The City of Portland's Water Bureau says they have plans to sell their Water House and admit in doing so, they will lose hundreds of thousands of dollars in tax payer money.
The house on the 1600 block of NE 140th was built to teach developers water conservation practices, and inspire home owners to do the same.
The city says since the home was built in 2011, 2500 people have toured the home to get ideas about conserving water.
The original plans to build the Water House were brought to the table by former city Commissioner Randy Leonard who oversaw the Water Bureau at the time. His plan was approved by Portland's City Council and sponsored by 41 local businesses.
But, now Commissioner Nick Fish is in charge of the bureau, and says it's in the best interest of tax payers to sell the home.
"It is disappointing for the Water Bureau that the house ended up costing as much as it did, and we sure do want to apologize to rate payers," said Tim Hall with the Portland Water Bureau.
According to city documents, the original contract for the home was $310,900.
The plan was for the home to be built with similar characteristics of other homes in the neighborhood.
In the end, those documents show the Portland Water Bureau invested close to $950,000 in hard and soft costs to build the house.
"It's a good example of how the city shouldn't be in the development business," said Portland resident Jeff Wallach.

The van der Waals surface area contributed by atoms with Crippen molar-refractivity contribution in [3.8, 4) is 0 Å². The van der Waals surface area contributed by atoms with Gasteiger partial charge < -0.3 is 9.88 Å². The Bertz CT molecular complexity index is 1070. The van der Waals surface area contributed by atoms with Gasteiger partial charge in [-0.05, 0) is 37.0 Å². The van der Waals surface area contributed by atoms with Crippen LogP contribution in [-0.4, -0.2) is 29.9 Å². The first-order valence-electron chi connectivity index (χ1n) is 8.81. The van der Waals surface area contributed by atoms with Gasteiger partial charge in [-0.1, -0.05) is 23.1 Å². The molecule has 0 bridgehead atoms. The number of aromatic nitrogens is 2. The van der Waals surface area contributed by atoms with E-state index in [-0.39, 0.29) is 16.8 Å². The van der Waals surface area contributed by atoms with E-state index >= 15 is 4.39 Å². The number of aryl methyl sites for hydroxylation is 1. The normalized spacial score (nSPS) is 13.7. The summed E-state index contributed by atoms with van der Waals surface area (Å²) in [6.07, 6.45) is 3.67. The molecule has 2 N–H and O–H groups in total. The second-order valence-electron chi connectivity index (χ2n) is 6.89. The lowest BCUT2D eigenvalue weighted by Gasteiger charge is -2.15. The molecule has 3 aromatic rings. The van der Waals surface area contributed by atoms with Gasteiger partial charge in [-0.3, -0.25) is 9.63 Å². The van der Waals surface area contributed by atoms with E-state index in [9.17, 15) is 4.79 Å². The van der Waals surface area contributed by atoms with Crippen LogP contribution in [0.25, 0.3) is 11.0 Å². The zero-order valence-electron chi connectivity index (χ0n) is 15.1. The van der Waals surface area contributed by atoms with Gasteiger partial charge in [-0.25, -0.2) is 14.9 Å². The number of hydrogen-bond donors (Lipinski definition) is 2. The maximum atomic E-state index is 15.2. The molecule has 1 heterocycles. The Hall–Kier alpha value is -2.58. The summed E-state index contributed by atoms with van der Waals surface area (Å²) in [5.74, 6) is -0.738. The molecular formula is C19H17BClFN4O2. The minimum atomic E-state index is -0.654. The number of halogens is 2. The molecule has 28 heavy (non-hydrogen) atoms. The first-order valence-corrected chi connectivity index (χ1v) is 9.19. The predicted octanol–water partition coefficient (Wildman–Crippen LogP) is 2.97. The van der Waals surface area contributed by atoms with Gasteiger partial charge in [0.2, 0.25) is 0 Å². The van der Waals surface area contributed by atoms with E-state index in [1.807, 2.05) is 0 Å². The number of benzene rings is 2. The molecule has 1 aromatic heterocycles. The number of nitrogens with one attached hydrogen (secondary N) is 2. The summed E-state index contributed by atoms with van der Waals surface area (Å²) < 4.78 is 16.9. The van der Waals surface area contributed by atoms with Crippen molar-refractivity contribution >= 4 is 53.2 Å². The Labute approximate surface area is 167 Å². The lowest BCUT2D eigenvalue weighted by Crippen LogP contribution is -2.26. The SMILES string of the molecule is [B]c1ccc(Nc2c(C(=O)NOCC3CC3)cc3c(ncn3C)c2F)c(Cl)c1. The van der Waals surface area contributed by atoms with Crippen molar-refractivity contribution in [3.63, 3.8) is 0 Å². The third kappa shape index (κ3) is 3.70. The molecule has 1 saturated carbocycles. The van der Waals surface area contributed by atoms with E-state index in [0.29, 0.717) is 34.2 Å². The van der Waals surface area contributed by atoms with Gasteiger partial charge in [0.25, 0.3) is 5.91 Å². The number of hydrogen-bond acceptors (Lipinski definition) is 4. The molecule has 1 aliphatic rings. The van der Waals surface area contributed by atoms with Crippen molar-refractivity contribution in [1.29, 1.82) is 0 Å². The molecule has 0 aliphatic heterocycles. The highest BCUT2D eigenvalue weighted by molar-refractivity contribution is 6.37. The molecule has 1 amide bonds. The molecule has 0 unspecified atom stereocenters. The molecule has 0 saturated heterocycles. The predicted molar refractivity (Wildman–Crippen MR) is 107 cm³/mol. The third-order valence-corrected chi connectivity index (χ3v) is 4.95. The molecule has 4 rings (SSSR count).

The home is now listed for $475,000. A price that stuns some people who live nearby.
"I'm sure it will affect property taxes, but maybe it will increase my home value, and there's a little good in that, a silver lining," said neighbor Theresa Jepsen.
The city says money from the sale of the house will go into Water Bureau funds that will help lower city rates for customers.
"I know the goal is to get us to be educated, and to be aware and be efficient with things, but they could have done it in a better way," said Portland resident Simona Babalai.
"I think they should make Randy Leonard live in it and pay rent," said Wallach.
Randy Leonard was not available for an interview, but told FOX 12 over the phone that he stands behind the decision to build the home, because it helped to demonstrate ways to conserve water.
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